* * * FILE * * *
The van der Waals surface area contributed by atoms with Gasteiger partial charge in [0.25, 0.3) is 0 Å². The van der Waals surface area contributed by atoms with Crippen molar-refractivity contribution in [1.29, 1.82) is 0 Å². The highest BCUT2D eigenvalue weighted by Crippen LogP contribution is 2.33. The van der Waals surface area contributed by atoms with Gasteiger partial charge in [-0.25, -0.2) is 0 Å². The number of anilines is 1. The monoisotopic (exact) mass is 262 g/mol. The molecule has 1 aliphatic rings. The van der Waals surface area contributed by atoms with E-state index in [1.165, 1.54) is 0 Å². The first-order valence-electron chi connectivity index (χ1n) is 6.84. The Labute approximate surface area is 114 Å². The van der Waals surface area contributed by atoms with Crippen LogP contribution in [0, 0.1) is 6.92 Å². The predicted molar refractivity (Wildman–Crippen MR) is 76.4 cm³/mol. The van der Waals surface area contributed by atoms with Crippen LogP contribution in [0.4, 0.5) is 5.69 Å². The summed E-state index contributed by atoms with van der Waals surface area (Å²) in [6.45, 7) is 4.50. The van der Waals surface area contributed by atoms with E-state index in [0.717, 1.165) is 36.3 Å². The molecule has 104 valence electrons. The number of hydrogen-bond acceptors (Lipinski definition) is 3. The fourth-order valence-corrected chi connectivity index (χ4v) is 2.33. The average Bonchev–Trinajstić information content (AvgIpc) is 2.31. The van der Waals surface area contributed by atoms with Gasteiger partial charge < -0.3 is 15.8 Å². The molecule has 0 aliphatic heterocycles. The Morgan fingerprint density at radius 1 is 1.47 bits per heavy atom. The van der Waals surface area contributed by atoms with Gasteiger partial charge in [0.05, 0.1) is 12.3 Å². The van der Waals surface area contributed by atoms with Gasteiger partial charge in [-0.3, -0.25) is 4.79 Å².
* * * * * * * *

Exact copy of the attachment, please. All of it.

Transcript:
The van der Waals surface area contributed by atoms with Gasteiger partial charge in [0.25, 0.3) is 0 Å². The van der Waals surface area contributed by atoms with Crippen molar-refractivity contribution in [1.29, 1.82) is 0 Å². The highest BCUT2D eigenvalue weighted by Crippen LogP contribution is 2.33. The van der Waals surface area contributed by atoms with Gasteiger partial charge in [-0.25, -0.2) is 0 Å². The number of anilines is 1. The monoisotopic (exact) mass is 262 g/mol. The molecule has 1 aliphatic rings. The van der Waals surface area contributed by atoms with E-state index in [1.165, 1.54) is 0 Å². The first-order valence-electron chi connectivity index (χ1n) is 6.84. The Labute approximate surface area is 114 Å². The van der Waals surface area contributed by atoms with Crippen LogP contribution in [0, 0.1) is 6.92 Å². The predicted molar refractivity (Wildman–Crippen MR) is 76.4 cm³/mol. The van der Waals surface area contributed by atoms with Crippen LogP contribution in [0.4, 0.5) is 5.69 Å². The summed E-state index contributed by atoms with van der Waals surface area (Å²) in [6.45, 7) is 4.50. The van der Waals surface area contributed by atoms with E-state index in [0.717, 1.165) is 36.3 Å². The molecule has 104 valence electrons. The number of hydrogen-bond acceptors (Lipinski definition) is 3. The fourth-order valence-corrected chi connectivity index (χ4v) is 2.33. The average Bonchev–Trinajstić information content (AvgIpc) is 2.31. The van der Waals surface area contributed by atoms with Gasteiger partial charge < -0.3 is 15.8 Å². The molecule has 0 aliphatic heterocycles. The Morgan fingerprint density at radius 1 is 1.47 bits per heavy atom. The van der Waals surface area contributed by atoms with Gasteiger partial charge in [0.05, 0.1) is 12.3 Å². The van der Waals surface area contributed by atoms with Gasteiger partial charge in [-0.3, -0.25) is 4.79 Å².